The years of writing, moving cross-country and fitting into a new community, getting back to writing – are finished, too. This is it – our forever home. I may even eventually get plants on the balcony (the writing has been more important up until now).
There is a lot of work to do
This post is part of girding my writing loins to do all those missing steps, from registering a final copy with the Library of Congress, through learning the new Pixelmator version to turn the cover in my head into one on the page, to figuring out again how to run the text from Scrivener through Word to Amazon, this time adding a hard cover version for both books because it is available, and exploring Large Print.
I did the obvious: I’ve contacted various companies for help with formatting and covers – which I would rather pay for than do – but I haven’t found one yet that will do it my way. After several months of looking, I give up. I’m too persnickety, too opinionated, and not the least interested in them putting my second book through one of their templates. And have been told that the covers proposed wouldn’t be similar and they can’t use my fonts.
I should have expected that – but I did have hopes I might be able to get someone else to do the hard work part, and now I don’t. It will, again, take me less time, and cause me less stress, not to try to get other people to do what I want.
It’s entirely MY fault.
So be it.
At least I can say that, when you get one of my books, it’s all me. For whatever it’s worth.
ARCs out into the world
I don’t know when I will have NETHERWORLD available as an ARC for those who are willing to CONSIDER writing reviews, but it’s high on the list.
I have signed up for BookSprout to manage the review copies and reviews – if interested, check it out; it’s set up for a campaign for PURGATORY right now, and I hope some people will read and review it in preparation for reading and reviewing NETHERWORLD. Accounts are free, of course, for readers.
I just thought you’d like to know.
Should mention here that the time between final text and publication is typically 18-24 MONTHS for traditionally-published novels; I doubt it will take me more than 3.
Entertainment which will fill a large number of hours.
My best writing.
Not to stop until the story is exactly what I want it to be.
Because there won’t be that many from me – I am too slow.
What do other authors promise you?
Aside from their books, other authors seem to be promising more and more these days:
Their presence in person at a conference on a panel.
Their Tik Tok or Book Tok videos.
Their FaceBook pages.
Their bookmarks and book plates and tote bags and the ability to purchase artwork of your favorite characters and cosplay costumes and…
Even their voice on your answering machine (go to Cameo and search).
I would if I could but I can’t so I won’t.
Self-published AND traditionally published authors are having to do more marketing and merchandising and promotion – to stand out in a world where everything flashes and glitters and moves.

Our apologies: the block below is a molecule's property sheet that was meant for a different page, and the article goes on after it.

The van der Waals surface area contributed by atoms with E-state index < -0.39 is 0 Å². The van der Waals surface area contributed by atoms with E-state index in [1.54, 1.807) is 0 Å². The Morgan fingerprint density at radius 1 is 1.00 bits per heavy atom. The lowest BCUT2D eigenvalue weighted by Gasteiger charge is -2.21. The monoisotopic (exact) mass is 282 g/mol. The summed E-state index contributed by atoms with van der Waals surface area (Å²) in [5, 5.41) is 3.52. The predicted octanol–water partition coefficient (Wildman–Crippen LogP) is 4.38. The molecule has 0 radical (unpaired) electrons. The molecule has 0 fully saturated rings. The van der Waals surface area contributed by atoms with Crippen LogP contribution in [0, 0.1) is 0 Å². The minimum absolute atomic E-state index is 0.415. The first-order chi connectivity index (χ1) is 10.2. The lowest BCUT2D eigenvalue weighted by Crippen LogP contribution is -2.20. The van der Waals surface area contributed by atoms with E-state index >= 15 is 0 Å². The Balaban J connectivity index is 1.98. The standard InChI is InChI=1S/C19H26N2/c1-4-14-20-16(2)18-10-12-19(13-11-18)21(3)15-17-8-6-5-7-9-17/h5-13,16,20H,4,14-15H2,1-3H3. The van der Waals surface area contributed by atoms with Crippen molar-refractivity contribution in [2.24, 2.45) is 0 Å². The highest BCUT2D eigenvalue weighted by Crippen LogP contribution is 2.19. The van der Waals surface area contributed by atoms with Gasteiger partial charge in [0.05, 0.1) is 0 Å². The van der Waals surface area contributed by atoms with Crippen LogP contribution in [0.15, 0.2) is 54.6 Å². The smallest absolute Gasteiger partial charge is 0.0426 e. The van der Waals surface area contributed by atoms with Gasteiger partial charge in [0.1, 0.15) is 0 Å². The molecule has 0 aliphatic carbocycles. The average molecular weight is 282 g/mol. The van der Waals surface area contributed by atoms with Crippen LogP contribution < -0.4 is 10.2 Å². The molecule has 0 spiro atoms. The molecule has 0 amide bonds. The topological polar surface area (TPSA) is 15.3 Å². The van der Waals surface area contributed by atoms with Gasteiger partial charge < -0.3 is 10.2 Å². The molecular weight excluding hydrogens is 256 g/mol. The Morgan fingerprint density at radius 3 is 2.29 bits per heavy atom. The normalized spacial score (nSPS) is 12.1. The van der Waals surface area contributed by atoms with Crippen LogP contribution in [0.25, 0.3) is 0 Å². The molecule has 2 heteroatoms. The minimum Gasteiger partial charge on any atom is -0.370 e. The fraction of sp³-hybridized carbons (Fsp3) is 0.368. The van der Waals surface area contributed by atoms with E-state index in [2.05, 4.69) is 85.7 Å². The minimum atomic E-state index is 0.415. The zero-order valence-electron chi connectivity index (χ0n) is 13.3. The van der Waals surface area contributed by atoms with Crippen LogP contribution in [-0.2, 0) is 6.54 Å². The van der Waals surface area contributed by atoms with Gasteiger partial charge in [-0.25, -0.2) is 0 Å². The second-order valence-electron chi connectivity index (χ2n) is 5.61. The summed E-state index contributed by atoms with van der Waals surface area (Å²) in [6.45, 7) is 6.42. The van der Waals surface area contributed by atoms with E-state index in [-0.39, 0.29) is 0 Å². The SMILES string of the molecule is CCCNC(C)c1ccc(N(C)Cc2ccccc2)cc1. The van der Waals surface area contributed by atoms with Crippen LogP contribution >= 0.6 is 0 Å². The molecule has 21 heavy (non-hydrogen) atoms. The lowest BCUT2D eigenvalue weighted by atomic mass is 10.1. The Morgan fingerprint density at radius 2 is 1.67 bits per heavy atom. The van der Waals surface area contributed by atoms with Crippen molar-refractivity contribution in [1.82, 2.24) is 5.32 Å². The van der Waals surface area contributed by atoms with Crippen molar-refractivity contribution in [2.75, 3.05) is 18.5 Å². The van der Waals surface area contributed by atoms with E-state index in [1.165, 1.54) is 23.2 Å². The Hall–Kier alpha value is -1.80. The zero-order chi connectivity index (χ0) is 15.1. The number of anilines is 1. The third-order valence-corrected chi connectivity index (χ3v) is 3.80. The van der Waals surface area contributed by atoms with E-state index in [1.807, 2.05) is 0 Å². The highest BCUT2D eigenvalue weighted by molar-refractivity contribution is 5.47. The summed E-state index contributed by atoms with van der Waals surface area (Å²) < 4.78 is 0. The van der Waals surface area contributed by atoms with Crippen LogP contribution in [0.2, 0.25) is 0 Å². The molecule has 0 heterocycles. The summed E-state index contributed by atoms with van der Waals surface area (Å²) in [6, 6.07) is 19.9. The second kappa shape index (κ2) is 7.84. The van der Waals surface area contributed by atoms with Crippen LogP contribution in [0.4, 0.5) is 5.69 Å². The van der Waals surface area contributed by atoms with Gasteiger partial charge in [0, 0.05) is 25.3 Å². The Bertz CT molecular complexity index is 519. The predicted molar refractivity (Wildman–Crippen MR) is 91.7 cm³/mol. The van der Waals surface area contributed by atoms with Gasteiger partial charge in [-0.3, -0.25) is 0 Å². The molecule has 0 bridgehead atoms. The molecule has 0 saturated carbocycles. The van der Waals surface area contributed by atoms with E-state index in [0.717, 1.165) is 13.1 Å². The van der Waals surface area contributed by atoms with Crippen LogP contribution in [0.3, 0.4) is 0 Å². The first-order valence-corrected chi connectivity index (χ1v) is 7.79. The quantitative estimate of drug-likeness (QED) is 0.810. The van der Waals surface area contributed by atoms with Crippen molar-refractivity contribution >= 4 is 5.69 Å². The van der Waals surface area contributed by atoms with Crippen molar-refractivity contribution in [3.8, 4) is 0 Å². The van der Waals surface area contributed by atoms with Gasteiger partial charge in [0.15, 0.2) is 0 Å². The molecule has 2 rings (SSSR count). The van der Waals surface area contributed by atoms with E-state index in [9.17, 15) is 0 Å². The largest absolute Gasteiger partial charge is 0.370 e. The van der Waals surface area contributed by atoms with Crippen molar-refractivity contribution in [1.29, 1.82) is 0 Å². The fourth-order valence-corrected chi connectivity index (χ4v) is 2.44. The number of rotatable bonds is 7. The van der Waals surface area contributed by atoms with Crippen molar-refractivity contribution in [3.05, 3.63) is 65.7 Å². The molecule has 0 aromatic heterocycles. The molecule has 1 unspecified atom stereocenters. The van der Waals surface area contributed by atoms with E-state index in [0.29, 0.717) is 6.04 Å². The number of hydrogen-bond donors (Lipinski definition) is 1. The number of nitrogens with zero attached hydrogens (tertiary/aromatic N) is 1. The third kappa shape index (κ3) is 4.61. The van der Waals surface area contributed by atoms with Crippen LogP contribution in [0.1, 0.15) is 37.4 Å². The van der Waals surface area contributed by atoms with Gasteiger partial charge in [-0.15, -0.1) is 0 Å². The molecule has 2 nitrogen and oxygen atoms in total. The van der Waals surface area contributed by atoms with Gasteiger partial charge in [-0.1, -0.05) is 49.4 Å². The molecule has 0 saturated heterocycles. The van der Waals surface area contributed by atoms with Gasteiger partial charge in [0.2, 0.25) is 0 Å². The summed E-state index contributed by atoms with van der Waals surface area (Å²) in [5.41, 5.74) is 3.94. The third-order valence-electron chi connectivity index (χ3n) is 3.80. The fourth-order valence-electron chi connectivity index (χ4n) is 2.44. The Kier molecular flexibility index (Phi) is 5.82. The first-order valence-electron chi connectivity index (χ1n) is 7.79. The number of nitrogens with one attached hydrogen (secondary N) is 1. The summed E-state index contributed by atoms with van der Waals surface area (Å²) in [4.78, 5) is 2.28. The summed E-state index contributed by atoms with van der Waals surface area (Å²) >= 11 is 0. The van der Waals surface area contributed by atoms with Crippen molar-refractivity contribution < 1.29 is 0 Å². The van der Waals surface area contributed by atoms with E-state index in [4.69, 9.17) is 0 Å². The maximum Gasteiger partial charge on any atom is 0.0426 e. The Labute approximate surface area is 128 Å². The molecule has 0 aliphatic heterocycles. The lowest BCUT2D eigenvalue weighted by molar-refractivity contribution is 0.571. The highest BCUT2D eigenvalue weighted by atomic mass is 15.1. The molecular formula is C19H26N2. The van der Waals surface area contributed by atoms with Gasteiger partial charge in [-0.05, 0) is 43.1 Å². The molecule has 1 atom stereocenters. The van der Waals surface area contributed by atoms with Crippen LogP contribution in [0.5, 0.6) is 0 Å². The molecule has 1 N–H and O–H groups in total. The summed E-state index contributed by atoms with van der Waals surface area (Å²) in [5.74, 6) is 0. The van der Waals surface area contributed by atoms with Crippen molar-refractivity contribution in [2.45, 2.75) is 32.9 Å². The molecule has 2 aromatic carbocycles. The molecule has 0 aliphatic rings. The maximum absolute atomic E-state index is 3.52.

Each new thing I can’t do bemuses me more.
I see the rationale – and I’m now farther behind in ‘doing what I should’ than I was when I started writing.
But what do you really need from your books?
To be dragged away to a same/different universe where you can live another life/lives and come back having been someone else for a long while.
You need something that will stick with you long after you close the book.
You need a story.
You need characters you care about living something that makes you want to go with them.
You want surprises, and implausibles turned into possibles, and to know that sometimes the good guys win.
You want something that will drag you back down into its depths if you are foolish enough to open it and start reading (I’ve tried to ‘study’ GWTW a number of times, to see how Margaret Mitchell does it, only to find myself immersed in the story and reading for hours again).
You want something that is uniquely your experience crafted out of the author’s half on the page, because care was given to making sure you are a participant and not an observer.
You want to find YOUR authors, the ones who do this to you.
The more common quote is ‘Be careful what you wish for – you might get it.’
I have used ‘ask’ for a very specific reason, and this is one of those quotations that are attributed to many in its different varieties, but are not attributable in a particular form to a written source.
A bit of meaningless numerology that amused me: Chapter 38 came in at 8,819 words, but when I went to add that to my running total, I got 177,777 words, and it made me think of a car’s odometer rolling over.
As I said, easily amused.
Each of the novels is twenty chapters, and, as I have numbered them consecutively from Book 1, Pride’s Children: PURGATORY, you can see I’m two chapters – six scenes – short of the end of NETHERWORLD, and even I’m getting excited to write the final form of these scenes.
The end is both a satisfying conclusion to this part of the story, and the beginning of the final part, and has its own theme.
PURGATORY’s theme was friendship, especially the rarer kind of friendship between a man and a woman.